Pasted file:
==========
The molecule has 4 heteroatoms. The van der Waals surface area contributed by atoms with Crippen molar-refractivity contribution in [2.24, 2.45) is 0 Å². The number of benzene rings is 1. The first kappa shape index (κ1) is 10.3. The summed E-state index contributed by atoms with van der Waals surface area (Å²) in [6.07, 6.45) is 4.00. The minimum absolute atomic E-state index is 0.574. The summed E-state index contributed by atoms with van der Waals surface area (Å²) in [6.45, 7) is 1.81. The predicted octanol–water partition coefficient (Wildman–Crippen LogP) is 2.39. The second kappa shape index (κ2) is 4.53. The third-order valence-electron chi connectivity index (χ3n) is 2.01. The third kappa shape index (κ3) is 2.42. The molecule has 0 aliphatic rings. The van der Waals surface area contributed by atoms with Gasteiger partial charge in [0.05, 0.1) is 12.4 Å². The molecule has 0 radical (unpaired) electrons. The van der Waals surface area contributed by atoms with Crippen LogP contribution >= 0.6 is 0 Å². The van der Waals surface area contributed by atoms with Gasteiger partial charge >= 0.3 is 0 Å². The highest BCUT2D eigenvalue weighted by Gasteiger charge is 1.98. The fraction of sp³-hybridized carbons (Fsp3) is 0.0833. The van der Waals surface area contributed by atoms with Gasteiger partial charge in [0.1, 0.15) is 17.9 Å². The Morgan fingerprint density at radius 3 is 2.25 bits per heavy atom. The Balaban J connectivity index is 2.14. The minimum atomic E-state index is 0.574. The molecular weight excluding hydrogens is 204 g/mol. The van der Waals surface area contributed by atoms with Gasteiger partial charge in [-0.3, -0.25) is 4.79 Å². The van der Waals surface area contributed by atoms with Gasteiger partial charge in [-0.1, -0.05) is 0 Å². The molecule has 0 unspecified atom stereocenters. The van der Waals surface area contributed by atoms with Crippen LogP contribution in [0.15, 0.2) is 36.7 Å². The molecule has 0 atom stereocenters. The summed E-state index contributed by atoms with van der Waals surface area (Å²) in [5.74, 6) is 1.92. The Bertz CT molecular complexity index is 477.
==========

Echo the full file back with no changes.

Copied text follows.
The molecule has 4 heteroatoms. The van der Waals surface area contributed by atoms with Crippen molar-refractivity contribution in [2.24, 2.45) is 0 Å². The number of benzene rings is 1. The first kappa shape index (κ1) is 10.3. The summed E-state index contributed by atoms with van der Waals surface area (Å²) in [6.07, 6.45) is 4.00. The minimum absolute atomic E-state index is 0.574. The summed E-state index contributed by atoms with van der Waals surface area (Å²) in [6.45, 7) is 1.81. The predicted octanol–water partition coefficient (Wildman–Crippen LogP) is 2.39. The second kappa shape index (κ2) is 4.53. The third-order valence-electron chi connectivity index (χ3n) is 2.01. The third kappa shape index (κ3) is 2.42. The molecule has 0 aliphatic rings. The van der Waals surface area contributed by atoms with Gasteiger partial charge in [0.05, 0.1) is 12.4 Å². The molecule has 0 radical (unpaired) electrons. The van der Waals surface area contributed by atoms with Crippen LogP contribution >= 0.6 is 0 Å². The van der Waals surface area contributed by atoms with Gasteiger partial charge >= 0.3 is 0 Å². The highest BCUT2D eigenvalue weighted by Gasteiger charge is 1.98. The fraction of sp³-hybridized carbons (Fsp3) is 0.0833. The van der Waals surface area contributed by atoms with Gasteiger partial charge in [0.1, 0.15) is 17.9 Å². The Morgan fingerprint density at radius 3 is 2.25 bits per heavy atom. The Balaban J connectivity index is 2.14. The minimum atomic E-state index is 0.574. The molecular weight excluding hydrogens is 204 g/mol. The van der Waals surface area contributed by atoms with Gasteiger partial charge in [-0.3, -0.25) is 4.79 Å². The van der Waals surface area contributed by atoms with Gasteiger partial charge in [-0.1, -0.05) is 0 Å². The molecule has 0 unspecified atom stereocenters. The van der Waals surface area contributed by atoms with Crippen LogP contribution in [0.15, 0.2) is 36.7 Å². The molecule has 0 atom stereocenters. The summed E-state index contributed by atoms with van der Waals surface area (Å²) in [5.74, 6) is 1.92. The Bertz CT molecular complexity index is 477.